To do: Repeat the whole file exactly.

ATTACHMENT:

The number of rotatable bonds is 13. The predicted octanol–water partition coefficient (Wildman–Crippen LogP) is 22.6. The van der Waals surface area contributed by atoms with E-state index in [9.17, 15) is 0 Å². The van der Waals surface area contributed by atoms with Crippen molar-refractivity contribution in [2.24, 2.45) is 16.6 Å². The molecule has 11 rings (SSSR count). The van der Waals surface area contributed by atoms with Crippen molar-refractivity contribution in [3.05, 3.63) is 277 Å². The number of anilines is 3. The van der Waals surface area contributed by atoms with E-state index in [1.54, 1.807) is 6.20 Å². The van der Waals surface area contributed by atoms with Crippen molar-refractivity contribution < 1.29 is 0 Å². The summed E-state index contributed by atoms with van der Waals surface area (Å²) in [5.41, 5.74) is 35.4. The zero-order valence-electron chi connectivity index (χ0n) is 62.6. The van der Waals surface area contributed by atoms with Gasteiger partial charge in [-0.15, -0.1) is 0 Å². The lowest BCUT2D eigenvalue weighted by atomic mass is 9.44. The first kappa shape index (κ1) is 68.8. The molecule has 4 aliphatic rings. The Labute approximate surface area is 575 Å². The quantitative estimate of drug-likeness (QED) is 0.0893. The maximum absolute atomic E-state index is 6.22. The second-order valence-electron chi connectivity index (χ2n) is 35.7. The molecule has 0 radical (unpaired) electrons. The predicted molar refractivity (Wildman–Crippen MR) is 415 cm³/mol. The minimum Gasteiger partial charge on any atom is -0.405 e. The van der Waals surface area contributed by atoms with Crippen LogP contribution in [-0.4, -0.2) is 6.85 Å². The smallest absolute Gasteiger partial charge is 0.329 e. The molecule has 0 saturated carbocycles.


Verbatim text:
The number of rotatable bonds is 13. The predicted octanol–water partition coefficient (Wildman–Crippen LogP) is 22.6. The van der Waals surface area contributed by atoms with E-state index in [9.17, 15) is 0 Å². The van der Waals surface area contributed by atoms with Crippen molar-refractivity contribution in [2.24, 2.45) is 16.6 Å². The molecule has 11 rings (SSSR count). The van der Waals surface area contributed by atoms with Crippen molar-refractivity contribution in [3.05, 3.63) is 277 Å². The number of anilines is 3. The van der Waals surface area contributed by atoms with E-state index in [1.54, 1.807) is 6.20 Å². The van der Waals surface area contributed by atoms with Crippen molar-refractivity contribution < 1.29 is 0 Å². The summed E-state index contributed by atoms with van der Waals surface area (Å²) in [5.41, 5.74) is 35.4. The zero-order valence-electron chi connectivity index (χ0n) is 62.6. The van der Waals surface area contributed by atoms with Gasteiger partial charge in [-0.15, -0.1) is 0 Å². The lowest BCUT2D eigenvalue weighted by atomic mass is 9.44. The first kappa shape index (κ1) is 68.8. The molecule has 4 aliphatic rings. The Labute approximate surface area is 575 Å². The quantitative estimate of drug-likeness (QED) is 0.0893. The maximum absolute atomic E-state index is 6.22. The second-order valence-electron chi connectivity index (χ2n) is 35.7. The molecule has 0 radical (unpaired) electrons. The predicted molar refractivity (Wildman–Crippen MR) is 415 cm³/mol. The minimum Gasteiger partial charge on any atom is -0.405 e. The van der Waals surface area contributed by atoms with Crippen LogP contribution in [-0.4, -0.2) is 6.85 Å². The smallest absolute Gasteiger partial charge is 0.329 e. The molecule has 0 saturated carbocycles.